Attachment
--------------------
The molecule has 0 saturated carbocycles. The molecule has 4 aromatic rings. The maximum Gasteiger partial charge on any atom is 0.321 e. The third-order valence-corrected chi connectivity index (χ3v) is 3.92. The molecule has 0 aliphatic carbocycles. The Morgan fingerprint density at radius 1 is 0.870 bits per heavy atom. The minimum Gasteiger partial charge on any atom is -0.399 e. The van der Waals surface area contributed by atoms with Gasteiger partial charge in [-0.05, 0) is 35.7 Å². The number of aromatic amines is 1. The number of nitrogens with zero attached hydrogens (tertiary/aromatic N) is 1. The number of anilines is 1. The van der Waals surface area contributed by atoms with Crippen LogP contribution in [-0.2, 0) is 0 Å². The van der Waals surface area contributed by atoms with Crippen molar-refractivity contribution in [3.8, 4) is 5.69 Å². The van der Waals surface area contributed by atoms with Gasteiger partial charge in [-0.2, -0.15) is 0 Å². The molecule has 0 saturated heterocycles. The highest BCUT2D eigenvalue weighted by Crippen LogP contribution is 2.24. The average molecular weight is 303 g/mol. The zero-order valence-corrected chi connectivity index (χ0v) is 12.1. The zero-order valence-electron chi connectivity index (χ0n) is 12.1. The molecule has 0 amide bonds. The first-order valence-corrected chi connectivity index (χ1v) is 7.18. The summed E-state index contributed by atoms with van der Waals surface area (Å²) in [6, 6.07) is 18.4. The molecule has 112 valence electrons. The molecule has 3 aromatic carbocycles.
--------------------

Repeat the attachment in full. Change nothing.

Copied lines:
The molecule has 0 saturated carbocycles. The molecule has 4 aromatic rings. The maximum Gasteiger partial charge on any atom is 0.321 e. The third-order valence-corrected chi connectivity index (χ3v) is 3.92. The molecule has 0 aliphatic carbocycles. The Morgan fingerprint density at radius 1 is 0.870 bits per heavy atom. The minimum Gasteiger partial charge on any atom is -0.399 e. The van der Waals surface area contributed by atoms with Gasteiger partial charge in [-0.05, 0) is 35.7 Å². The number of aromatic amines is 1. The number of nitrogens with zero attached hydrogens (tertiary/aromatic N) is 1. The number of anilines is 1. The van der Waals surface area contributed by atoms with Crippen LogP contribution in [-0.2, 0) is 0 Å². The van der Waals surface area contributed by atoms with Crippen molar-refractivity contribution in [3.8, 4) is 5.69 Å². The van der Waals surface area contributed by atoms with Gasteiger partial charge in [-0.2, -0.15) is 0 Å². The molecule has 0 saturated heterocycles. The highest BCUT2D eigenvalue weighted by Crippen LogP contribution is 2.24. The average molecular weight is 303 g/mol. The zero-order valence-corrected chi connectivity index (χ0v) is 12.1. The zero-order valence-electron chi connectivity index (χ0n) is 12.1. The molecule has 0 amide bonds. The first-order valence-corrected chi connectivity index (χ1v) is 7.18. The summed E-state index contributed by atoms with van der Waals surface area (Å²) in [6, 6.07) is 18.4. The molecule has 112 valence electrons. The molecule has 3 aromatic carbocycles.